One little ancient British village still holds out against the Roman invaders. Asterix and Obelix are invited to help. They must face fog, rain, warm beer and boiled boar with mint sauce, but they soon have Governor Encyclopaedius Britannicus's Romans declining and falling. Until a wild race for a barrel of magic potion lands them in the drink.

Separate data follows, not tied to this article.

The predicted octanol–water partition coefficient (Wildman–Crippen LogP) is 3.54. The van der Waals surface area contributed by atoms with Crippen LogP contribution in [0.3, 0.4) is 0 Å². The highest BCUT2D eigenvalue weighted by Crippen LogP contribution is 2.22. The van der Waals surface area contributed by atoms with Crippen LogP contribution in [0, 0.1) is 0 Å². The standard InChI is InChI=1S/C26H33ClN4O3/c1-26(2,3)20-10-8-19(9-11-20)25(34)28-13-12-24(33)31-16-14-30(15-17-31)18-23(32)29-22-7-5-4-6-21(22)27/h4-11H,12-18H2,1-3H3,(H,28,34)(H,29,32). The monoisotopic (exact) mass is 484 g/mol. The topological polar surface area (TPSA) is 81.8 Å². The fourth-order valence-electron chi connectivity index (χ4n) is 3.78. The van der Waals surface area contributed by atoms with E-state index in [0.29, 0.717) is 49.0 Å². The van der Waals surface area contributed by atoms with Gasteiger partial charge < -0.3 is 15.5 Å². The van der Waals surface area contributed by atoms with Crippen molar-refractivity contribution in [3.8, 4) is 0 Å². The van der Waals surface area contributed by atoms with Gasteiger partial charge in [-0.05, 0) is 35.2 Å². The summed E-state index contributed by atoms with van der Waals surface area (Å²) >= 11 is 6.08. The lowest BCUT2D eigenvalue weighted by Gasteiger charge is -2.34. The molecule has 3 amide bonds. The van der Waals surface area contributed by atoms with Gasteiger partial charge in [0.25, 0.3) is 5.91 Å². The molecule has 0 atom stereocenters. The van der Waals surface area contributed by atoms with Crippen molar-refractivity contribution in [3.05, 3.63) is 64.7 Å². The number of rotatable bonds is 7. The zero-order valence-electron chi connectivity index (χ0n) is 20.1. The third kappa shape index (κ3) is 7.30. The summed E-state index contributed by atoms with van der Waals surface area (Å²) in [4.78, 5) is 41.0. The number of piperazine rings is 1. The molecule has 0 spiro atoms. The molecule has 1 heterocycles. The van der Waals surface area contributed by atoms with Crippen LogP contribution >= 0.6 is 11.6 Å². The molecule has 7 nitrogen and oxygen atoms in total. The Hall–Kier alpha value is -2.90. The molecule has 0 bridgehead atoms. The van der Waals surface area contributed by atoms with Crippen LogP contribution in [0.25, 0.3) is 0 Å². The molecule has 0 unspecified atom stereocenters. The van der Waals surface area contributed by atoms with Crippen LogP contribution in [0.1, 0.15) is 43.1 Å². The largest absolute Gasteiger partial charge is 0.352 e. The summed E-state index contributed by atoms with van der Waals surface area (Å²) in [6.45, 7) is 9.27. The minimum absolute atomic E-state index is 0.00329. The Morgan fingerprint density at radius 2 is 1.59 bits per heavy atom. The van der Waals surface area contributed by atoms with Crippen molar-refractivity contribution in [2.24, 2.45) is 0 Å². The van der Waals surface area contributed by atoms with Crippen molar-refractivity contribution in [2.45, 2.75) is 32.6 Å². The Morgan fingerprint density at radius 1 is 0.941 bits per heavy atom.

I don't have all the words right now but this film is a work of art.
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This story has more twists and turns than a second-rate soap opera.